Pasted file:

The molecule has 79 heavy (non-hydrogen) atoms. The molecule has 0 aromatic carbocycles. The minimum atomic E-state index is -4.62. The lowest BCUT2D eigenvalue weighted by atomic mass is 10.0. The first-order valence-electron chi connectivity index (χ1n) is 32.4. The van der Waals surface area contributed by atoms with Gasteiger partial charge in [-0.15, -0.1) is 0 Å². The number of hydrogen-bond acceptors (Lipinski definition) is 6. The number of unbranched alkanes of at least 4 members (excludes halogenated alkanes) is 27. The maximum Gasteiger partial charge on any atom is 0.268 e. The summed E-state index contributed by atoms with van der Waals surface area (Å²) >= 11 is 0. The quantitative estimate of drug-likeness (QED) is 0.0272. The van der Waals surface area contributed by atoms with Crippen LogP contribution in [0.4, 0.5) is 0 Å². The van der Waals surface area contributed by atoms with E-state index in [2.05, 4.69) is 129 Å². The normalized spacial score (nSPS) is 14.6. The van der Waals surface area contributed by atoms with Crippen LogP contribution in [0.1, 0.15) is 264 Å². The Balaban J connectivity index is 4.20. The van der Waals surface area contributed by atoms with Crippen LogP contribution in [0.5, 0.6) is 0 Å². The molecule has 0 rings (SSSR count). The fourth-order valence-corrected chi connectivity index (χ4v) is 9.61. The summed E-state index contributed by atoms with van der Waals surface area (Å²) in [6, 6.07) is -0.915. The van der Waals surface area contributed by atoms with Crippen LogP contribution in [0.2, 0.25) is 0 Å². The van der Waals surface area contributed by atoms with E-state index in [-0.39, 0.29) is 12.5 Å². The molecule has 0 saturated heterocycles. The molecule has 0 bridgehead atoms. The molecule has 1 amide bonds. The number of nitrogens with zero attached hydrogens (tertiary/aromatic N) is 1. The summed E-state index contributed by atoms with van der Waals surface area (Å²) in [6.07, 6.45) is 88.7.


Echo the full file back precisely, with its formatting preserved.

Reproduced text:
The molecule has 79 heavy (non-hydrogen) atoms. The molecule has 0 aromatic carbocycles. The minimum atomic E-state index is -4.62. The lowest BCUT2D eigenvalue weighted by atomic mass is 10.0. The first-order valence-electron chi connectivity index (χ1n) is 32.4. The van der Waals surface area contributed by atoms with Gasteiger partial charge in [-0.15, -0.1) is 0 Å². The number of hydrogen-bond acceptors (Lipinski definition) is 6. The number of unbranched alkanes of at least 4 members (excludes halogenated alkanes) is 27. The maximum Gasteiger partial charge on any atom is 0.268 e. The summed E-state index contributed by atoms with van der Waals surface area (Å²) >= 11 is 0. The quantitative estimate of drug-likeness (QED) is 0.0272. The van der Waals surface area contributed by atoms with Crippen LogP contribution in [0.4, 0.5) is 0 Å². The van der Waals surface area contributed by atoms with E-state index in [2.05, 4.69) is 129 Å². The normalized spacial score (nSPS) is 14.6. The van der Waals surface area contributed by atoms with Crippen LogP contribution in [0.1, 0.15) is 264 Å². The Balaban J connectivity index is 4.20. The van der Waals surface area contributed by atoms with Crippen LogP contribution in [0.5, 0.6) is 0 Å². The molecule has 0 rings (SSSR count). The fourth-order valence-corrected chi connectivity index (χ4v) is 9.61. The summed E-state index contributed by atoms with van der Waals surface area (Å²) in [6, 6.07) is -0.915. The van der Waals surface area contributed by atoms with Crippen LogP contribution in [0.2, 0.25) is 0 Å². The van der Waals surface area contributed by atoms with E-state index in [-0.39, 0.29) is 12.5 Å². The molecule has 0 saturated heterocycles. The molecule has 0 bridgehead atoms. The molecule has 1 amide bonds. The number of nitrogens with zero attached hydrogens (tertiary/aromatic N) is 1. The summed E-state index contributed by atoms with van der Waals surface area (Å²) in [6.07, 6.45) is 88.7.